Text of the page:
Overall the pictures look quite bright. Again, like the Nikon, it's creating a nice look in the colors and also in the background and the textures in the trees are looking quite good, even though you're focused on things that are quite close to you in the spray and my feet. The Pentax Optio WG2GPS has a 15.9 megapixel sensor.

It's got a 5 times optical zoom, it's waterproof down to a depth of 12 meters and shock proof from a height of 1.5 meters. Pentax has a really different feel to it when you're holding it. It's much longer and wider, so it feels a bit stranger in the hand. But it's actually still quite easy to hold and you can push against the lens with your finger so it doesn't overlap when you're trying to take a picture.

One of the more noticeable things about this is the screen was a little bit more difficult to see than the previous two that we looked at. So it was a bit harder to find out the shots also got a few more blurry shots from this one so it didn't seem to lock on to that quite as quickly but that might have just depended on what I was pointing it at the time.

Looking at the pictures, they're ever so slightly darker than the Nikon and the Canon. The blue sky just isn't quite as bright and the contrast in the trees is lacking. The Olympus Tough TG-1 has a 12 mega pixel sensor. It's got a 4 times optical zoom the least of the models here. It's also waterproof to a depth of 12 meters.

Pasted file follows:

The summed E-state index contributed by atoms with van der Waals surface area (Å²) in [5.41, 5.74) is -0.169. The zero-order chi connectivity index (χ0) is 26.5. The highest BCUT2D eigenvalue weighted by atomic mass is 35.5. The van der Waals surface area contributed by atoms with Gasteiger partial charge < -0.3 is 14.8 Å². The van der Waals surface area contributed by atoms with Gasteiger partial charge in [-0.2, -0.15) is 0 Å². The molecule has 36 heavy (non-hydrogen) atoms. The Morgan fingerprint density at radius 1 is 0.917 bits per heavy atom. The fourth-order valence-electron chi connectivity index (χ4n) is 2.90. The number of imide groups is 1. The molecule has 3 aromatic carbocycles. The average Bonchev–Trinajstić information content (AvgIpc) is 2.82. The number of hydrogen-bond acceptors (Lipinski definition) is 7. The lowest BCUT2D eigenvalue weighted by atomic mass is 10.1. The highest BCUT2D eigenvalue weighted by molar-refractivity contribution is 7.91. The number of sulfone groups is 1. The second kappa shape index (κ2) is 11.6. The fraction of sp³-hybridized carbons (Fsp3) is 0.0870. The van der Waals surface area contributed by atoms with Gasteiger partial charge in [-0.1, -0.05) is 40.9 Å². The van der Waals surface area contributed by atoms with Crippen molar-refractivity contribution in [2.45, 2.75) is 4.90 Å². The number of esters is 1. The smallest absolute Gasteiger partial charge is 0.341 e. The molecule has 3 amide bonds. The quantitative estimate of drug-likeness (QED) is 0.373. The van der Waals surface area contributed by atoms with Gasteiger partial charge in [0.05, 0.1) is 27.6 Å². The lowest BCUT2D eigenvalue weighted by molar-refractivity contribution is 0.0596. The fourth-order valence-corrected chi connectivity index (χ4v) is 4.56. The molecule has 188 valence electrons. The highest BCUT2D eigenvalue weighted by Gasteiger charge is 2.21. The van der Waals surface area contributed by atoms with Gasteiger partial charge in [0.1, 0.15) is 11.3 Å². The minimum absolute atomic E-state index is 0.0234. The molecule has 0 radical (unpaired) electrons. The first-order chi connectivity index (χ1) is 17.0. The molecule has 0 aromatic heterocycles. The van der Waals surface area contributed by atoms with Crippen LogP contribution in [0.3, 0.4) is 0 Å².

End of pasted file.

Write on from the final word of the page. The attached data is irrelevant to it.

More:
And shockproof from a height of 2 meters. The Olympus is the only one with a program dial and that's really great when you're just trying to flick between scenes. You don't have to dig around through menus too much. Although, the lens was in the center, you have that nice grip at the front to hold onto, so it was really easy to use, and the screen was much brighter, noticeably, after using the Pentax making it much easier to see and to line up the shots.

It seem to react quite quickly, take some pretty decent shots, but it wasn't quite as bright looking when you're kinda looking at the sky and the trees as Canon and the Nikon but I preferred the picture quality to the Pentax. All the models here are freeze proof down to a temperature of -10 degrees, see.

They all have built-in GPS and can shoot video at 1080P. Now any fool can float downstream in a tire but to help me with the video capabilities of these cameras, I've enlisted to the help of Chris Chapman, the kayak instructor here at Nene just to show how good the video is. As you can see from the video, they all capture it quite well considering they're compact cameras.

And the image stabilization working pretty well too. They're not too juddery, even though they're really getting chucked around. So they came out pretty well. And you can see there's a few minor differences maybe in color and things, but generally pretty good video. So having taken these four cameras for a fairly extreme doughnut ride, There's certainly things that I've noticed that are better for this kind of setting.